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Cresting a wave of recent news that the new Aquaman sequel will bring back Patrick Wilson's turbulent Ocean Master character, DC Comics has forecast its next villain-fueled one-shot with the regal underwater baddie King Orm — and SYFY WIRE has an exclusive peek at the watery interiors.
Written by Dan Watters and drowned in gorgeous art by Miguel Mendonca and Ivan Plascencia, Ocean Master: Year of the Villain #1 arrives Dec. 11 and continues DC's year-long focus on Apex Lex bestowing godlike powers on a wide range of DCU characters, including Sinestro, the Riddler, Black Adam, the Joker, and many more.
Lex Luthor’s spiritual awakenings as to Mankind's greater potential is driving this crossover event set in the aftermath of Dark Nights Metal, centering on Lex preaching his enlightened message across the villain-verse and gathering a more formidable Legion of Doom.
The plotline resumes as evil waters have receded and Orm Marius loses nearly everything following the epic events of “Drowned Earth” — his crown, his love, and most of all his freedom. Now, in the conflicted battle between the depths of justice and doom, Ocean Master struggles to find his place again. So don’t count him out of the game yet, as Orm is poised to prove exactly what makes him the one and only King of the Seven Seas when he encounters a new power that changes the tide forever!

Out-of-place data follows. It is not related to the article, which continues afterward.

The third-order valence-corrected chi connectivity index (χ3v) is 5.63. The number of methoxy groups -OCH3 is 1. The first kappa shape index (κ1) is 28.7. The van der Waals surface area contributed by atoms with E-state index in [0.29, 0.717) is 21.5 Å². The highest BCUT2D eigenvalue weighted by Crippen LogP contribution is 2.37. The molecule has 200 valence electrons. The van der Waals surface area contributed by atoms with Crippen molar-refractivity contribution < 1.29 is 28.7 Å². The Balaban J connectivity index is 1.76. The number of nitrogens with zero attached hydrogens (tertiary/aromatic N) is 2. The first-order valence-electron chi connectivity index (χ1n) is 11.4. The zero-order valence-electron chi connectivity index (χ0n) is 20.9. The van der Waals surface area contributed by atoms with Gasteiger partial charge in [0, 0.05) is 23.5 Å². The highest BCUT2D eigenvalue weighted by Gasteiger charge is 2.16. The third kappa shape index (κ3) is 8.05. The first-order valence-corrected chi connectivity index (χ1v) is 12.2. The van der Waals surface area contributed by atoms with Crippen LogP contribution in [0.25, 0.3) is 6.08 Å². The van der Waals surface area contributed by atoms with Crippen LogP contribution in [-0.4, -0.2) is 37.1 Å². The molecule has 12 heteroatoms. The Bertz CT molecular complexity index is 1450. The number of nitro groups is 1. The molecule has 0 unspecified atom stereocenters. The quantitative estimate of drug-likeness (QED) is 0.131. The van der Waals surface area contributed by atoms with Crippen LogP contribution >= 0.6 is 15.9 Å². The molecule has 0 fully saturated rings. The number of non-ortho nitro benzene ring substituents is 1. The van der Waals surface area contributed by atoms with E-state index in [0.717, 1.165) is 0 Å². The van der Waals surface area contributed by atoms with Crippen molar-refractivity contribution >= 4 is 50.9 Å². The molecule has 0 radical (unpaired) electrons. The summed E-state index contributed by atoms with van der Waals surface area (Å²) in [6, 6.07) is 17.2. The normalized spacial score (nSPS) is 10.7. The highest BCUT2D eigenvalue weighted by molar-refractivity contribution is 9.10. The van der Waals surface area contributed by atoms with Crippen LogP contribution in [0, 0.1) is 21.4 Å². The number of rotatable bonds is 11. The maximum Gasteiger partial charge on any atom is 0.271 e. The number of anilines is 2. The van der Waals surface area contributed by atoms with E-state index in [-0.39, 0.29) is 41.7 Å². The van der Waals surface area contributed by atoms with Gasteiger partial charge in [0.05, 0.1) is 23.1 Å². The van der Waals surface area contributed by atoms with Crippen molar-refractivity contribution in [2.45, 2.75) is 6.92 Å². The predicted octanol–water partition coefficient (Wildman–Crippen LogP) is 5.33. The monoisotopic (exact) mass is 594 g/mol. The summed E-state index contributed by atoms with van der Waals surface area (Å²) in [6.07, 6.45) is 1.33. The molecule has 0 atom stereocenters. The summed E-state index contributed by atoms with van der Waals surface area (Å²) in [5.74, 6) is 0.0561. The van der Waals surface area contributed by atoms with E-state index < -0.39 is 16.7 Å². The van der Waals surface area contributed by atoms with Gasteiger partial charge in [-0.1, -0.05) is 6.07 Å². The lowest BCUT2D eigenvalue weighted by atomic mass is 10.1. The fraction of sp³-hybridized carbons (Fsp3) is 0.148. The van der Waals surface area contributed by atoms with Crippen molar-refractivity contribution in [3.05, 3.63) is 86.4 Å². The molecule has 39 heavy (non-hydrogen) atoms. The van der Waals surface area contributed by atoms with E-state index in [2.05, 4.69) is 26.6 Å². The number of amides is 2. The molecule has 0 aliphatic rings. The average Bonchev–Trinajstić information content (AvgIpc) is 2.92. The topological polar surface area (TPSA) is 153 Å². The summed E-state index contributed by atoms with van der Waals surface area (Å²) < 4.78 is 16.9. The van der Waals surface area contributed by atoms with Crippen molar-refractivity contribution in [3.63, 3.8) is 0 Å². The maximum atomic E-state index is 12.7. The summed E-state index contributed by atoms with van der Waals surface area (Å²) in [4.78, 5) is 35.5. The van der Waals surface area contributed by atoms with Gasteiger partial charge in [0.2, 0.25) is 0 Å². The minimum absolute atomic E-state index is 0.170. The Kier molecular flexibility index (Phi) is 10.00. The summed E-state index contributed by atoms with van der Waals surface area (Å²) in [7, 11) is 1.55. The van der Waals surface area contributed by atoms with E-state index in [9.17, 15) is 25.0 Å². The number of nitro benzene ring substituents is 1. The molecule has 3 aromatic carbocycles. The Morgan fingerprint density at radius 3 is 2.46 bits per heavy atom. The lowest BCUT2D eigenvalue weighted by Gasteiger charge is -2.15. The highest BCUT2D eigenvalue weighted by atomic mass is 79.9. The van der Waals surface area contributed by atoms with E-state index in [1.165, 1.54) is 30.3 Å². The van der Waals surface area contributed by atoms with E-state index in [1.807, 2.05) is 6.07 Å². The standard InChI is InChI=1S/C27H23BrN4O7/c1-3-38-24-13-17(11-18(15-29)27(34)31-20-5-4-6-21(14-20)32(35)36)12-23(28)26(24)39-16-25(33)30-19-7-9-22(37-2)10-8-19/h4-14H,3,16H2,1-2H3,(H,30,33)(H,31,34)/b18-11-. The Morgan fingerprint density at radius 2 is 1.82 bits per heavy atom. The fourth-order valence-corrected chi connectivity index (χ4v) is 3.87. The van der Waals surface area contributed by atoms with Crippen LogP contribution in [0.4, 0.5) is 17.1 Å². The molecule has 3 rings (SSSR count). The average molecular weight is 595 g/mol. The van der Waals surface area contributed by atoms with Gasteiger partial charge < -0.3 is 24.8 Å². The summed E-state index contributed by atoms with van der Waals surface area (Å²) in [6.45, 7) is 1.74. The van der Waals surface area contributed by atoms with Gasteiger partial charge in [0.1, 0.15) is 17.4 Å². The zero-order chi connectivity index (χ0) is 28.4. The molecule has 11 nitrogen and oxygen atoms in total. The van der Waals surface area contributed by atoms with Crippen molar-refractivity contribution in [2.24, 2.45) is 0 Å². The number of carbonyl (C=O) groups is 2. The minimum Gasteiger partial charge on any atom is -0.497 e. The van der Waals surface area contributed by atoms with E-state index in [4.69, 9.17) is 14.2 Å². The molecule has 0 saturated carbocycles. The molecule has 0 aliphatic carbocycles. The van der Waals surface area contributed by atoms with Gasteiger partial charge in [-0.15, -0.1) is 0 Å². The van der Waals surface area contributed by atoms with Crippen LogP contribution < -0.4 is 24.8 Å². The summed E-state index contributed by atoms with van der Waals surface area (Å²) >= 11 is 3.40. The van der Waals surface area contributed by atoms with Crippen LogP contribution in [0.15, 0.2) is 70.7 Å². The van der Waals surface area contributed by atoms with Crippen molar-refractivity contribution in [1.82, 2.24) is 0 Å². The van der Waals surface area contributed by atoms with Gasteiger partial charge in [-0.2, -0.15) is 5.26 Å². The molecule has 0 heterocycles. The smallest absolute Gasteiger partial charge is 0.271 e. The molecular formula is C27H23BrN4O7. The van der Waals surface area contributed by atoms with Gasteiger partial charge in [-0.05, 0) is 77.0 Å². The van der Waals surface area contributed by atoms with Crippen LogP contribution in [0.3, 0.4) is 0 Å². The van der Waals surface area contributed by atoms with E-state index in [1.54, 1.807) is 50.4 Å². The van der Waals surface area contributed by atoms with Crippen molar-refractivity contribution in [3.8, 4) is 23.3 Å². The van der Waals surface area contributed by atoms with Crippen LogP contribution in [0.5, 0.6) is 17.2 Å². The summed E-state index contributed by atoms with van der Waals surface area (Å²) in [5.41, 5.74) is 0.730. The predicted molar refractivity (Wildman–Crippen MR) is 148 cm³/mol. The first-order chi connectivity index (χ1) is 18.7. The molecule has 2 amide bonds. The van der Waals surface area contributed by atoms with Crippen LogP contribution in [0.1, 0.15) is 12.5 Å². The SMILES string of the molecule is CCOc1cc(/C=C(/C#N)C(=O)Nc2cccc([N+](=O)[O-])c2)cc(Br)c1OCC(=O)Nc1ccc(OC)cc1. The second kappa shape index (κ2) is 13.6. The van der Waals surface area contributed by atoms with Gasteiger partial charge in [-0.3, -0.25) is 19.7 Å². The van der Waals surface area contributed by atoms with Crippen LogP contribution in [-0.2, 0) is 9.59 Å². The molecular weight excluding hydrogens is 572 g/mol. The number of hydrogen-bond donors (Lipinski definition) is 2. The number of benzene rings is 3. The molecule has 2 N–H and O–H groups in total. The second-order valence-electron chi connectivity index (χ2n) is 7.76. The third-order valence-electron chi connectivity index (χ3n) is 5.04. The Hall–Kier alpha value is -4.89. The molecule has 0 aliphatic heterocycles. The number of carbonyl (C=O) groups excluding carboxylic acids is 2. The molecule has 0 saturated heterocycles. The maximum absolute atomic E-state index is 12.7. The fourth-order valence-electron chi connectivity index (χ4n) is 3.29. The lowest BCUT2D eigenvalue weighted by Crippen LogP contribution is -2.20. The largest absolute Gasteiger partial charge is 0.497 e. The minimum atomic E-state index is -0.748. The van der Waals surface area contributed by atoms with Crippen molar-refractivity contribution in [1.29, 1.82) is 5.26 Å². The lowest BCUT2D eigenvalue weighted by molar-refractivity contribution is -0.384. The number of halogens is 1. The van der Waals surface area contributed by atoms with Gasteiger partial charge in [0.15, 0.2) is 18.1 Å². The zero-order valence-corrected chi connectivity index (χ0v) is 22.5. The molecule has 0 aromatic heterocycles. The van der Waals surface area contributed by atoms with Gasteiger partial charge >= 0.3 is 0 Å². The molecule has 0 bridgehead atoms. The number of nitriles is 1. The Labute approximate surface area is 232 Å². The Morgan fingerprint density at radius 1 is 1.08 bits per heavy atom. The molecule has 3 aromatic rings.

Watters was thrilled to dip into this Ocean Master project because he is "so damn much fun."
"Orm is petulant, self-entitled, and murderous, while also being extremely baroque and sentimental," Watters explains to SYFY WIRE. "He loves and hates so very deeply and is willing to do such terrible things in the name of either.
"We start with Orm brought down, degraded, and alienated from Atlantis," he notes. "We see the home he found on land, where he’ll be forced to forge a new place for himself in the world. And he will do so via all the aforementioned petulance and self-entitlement. I wanted to see Orm at his very lowest, and his highest, so we’re giving him everything he’s ever wanted and seeing how that compels him to act. I would put my money on ‘still like a horrible sod.’"
Mendonca's goal via his artwork was to depict Orm looking very powerful but also show his emotional and sometimes vulnerable side.
"This was something that I felt I should nail to make the character feel real," he tells SYFY WIRE. "For me, it's the base of the character, and if it doesn't work, everything else comes tumbling down. So I've put great effort into making the emotional pages feel intense and genuine. Also, I tried to give a mystical appearance to the places Orm visits, influenced of course by the fantastic descriptions in Dan's script. Ivan Plascencia's beautiful colors also accentuate these scenes.
"I think Orm has deserved a book like this for a long time," Mendonca adds. "Besides his villainous side that works so well as an Aquaman foe, you can actually find some humanity behind the curtain of his evil doings. I hope Aquaman fans will identify with his internal fight, his struggle between doing what he feels is his duty as an Atlantean King and protecting his family. This makes him a really compelling, powerful, and at many times, underrated character."
Dive into our exclusive look at DC Comics' Year of the Villain: Ocean Master #1, matched with an eruptive cover by Francesco Mattina, in the full gallery below, then tell us if King Orm deserves a place at the villains' table ahead of his re-emergence in Aquaman 2.